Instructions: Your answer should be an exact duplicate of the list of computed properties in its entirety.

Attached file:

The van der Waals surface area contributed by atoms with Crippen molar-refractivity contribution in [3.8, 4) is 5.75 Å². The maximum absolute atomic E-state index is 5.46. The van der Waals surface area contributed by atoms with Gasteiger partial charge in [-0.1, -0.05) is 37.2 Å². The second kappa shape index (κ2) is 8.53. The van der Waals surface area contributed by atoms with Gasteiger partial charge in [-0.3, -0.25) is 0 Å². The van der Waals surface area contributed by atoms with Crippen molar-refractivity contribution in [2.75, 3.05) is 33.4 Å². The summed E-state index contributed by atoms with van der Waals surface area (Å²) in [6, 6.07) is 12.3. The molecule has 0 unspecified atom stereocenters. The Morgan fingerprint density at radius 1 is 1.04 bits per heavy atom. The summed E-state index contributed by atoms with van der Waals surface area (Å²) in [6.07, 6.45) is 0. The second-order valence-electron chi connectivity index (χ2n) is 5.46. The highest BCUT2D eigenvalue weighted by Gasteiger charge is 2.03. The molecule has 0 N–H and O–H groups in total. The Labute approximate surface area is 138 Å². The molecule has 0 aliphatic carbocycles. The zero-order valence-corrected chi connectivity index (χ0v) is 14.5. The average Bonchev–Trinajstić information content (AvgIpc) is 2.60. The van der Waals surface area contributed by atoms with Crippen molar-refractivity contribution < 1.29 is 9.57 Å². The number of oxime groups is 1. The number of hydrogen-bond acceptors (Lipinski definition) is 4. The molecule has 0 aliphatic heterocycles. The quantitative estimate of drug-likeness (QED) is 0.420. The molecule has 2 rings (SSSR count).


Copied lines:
The van der Waals surface area contributed by atoms with Crippen molar-refractivity contribution in [3.8, 4) is 5.75 Å². The maximum absolute atomic E-state index is 5.46. The van der Waals surface area contributed by atoms with Gasteiger partial charge in [-0.1, -0.05) is 37.2 Å². The second kappa shape index (κ2) is 8.53. The van der Waals surface area contributed by atoms with Gasteiger partial charge in [-0.3, -0.25) is 0 Å². The van der Waals surface area contributed by atoms with Crippen molar-refractivity contribution in [2.75, 3.05) is 33.4 Å². The summed E-state index contributed by atoms with van der Waals surface area (Å²) in [6, 6.07) is 12.3. The molecule has 0 unspecified atom stereocenters. The Morgan fingerprint density at radius 1 is 1.04 bits per heavy atom. The summed E-state index contributed by atoms with van der Waals surface area (Å²) in [6.07, 6.45) is 0. The second-order valence-electron chi connectivity index (χ2n) is 5.46. The highest BCUT2D eigenvalue weighted by Gasteiger charge is 2.03. The molecule has 0 N–H and O–H groups in total. The Labute approximate surface area is 138 Å². The molecule has 0 aliphatic carbocycles. The zero-order valence-corrected chi connectivity index (χ0v) is 14.5. The average Bonchev–Trinajstić information content (AvgIpc) is 2.60. The van der Waals surface area contributed by atoms with Crippen molar-refractivity contribution < 1.29 is 9.57 Å². The number of oxime groups is 1. The number of hydrogen-bond acceptors (Lipinski definition) is 4. The molecule has 0 aliphatic heterocycles. The quantitative estimate of drug-likeness (QED) is 0.420. The molecule has 2 rings (SSSR count).